Task performance often improves when tasks can be prepared in advance. However, the mechanisms that support advance preparation are highly debated. Proceeding under the hypothesis that switch-specific neural activation during advance preparation is the hallmark of controlled processing, this study investigates the behavioral and neural effects of component preparation during task-switching. Toward this end, fMRI was used to observe neural activity during preparation of response rules (RULE task) compared to preparation of stimulus set (PERCEPTUAL task). We predicted that switch-specific activation would be observed for RULE and PERCEPTUAL switching when component preparation was isolated from target-related activation. The results indicated that preparation for both tasks was supported by common regions of activation; however preparation for switches of response rule was supported by switch-specific activation of the anterior cingulate (ACC) and left lateral prefrontal cortex (LPFC). Shift-cost was also eradicated in this condition with enough preparation time, and was associated with an increase in ACC activation. Switches of stimulus set were not marked by specific neural activity during the preparation interval. While the amount of preparation time affected overall performance, PERCEPTUAL task switches did not benefit more from preparation time than task repeats. It was concluded that response rules can be reconfigured pre-target due to the support of ACC-LPFC activation, where preparation of stimulus sets is supported by a general type of configuration common to both components.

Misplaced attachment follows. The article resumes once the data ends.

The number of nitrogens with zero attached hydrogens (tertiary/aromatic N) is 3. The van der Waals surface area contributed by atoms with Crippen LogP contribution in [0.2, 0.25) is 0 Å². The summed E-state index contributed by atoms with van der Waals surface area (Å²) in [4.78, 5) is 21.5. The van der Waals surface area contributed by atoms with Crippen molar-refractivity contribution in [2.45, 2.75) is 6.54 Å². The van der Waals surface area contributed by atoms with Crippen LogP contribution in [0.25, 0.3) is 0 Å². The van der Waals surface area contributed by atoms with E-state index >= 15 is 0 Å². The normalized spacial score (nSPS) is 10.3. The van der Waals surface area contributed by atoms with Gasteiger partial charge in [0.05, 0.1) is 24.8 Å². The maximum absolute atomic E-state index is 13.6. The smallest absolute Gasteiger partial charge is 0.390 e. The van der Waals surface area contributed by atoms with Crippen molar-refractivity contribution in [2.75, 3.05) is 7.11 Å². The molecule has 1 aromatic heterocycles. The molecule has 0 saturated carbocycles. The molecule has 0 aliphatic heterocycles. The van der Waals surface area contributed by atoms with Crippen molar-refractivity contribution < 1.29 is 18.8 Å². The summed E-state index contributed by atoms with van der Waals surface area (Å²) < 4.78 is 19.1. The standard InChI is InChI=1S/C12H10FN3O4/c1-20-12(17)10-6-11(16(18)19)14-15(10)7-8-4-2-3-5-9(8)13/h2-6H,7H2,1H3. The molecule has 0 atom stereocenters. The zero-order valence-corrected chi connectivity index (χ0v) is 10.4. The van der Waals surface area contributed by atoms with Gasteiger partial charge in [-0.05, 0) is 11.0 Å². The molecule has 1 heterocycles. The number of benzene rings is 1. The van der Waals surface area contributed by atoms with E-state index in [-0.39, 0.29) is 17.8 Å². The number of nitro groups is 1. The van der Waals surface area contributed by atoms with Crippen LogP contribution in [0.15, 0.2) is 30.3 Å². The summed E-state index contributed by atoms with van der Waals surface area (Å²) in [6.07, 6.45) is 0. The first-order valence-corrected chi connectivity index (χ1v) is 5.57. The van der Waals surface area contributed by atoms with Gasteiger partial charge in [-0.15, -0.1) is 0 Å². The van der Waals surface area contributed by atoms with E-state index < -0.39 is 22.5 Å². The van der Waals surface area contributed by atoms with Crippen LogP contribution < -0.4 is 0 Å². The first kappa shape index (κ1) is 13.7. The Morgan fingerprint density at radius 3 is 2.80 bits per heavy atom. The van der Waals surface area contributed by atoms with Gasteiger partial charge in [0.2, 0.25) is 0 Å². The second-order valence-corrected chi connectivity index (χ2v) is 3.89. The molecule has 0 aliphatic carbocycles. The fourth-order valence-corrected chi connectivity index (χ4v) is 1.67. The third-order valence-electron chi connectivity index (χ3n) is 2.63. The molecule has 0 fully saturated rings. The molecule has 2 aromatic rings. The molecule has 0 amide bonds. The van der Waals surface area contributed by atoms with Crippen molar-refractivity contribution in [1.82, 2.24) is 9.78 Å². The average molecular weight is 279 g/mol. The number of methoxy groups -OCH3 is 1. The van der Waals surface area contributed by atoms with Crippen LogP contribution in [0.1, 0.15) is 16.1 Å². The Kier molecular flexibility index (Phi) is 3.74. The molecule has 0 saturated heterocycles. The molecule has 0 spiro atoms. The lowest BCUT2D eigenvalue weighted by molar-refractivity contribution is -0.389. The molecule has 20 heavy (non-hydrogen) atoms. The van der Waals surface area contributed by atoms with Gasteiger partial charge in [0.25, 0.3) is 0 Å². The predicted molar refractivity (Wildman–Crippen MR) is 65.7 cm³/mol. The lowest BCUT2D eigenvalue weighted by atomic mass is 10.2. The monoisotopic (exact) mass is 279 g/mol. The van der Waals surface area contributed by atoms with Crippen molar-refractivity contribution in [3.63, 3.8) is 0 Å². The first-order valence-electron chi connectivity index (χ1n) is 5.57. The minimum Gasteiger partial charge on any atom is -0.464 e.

All Science Journal Classification (ASJC) codes
- Molecular Biology
- Clinical Neurology
- Developmental Biology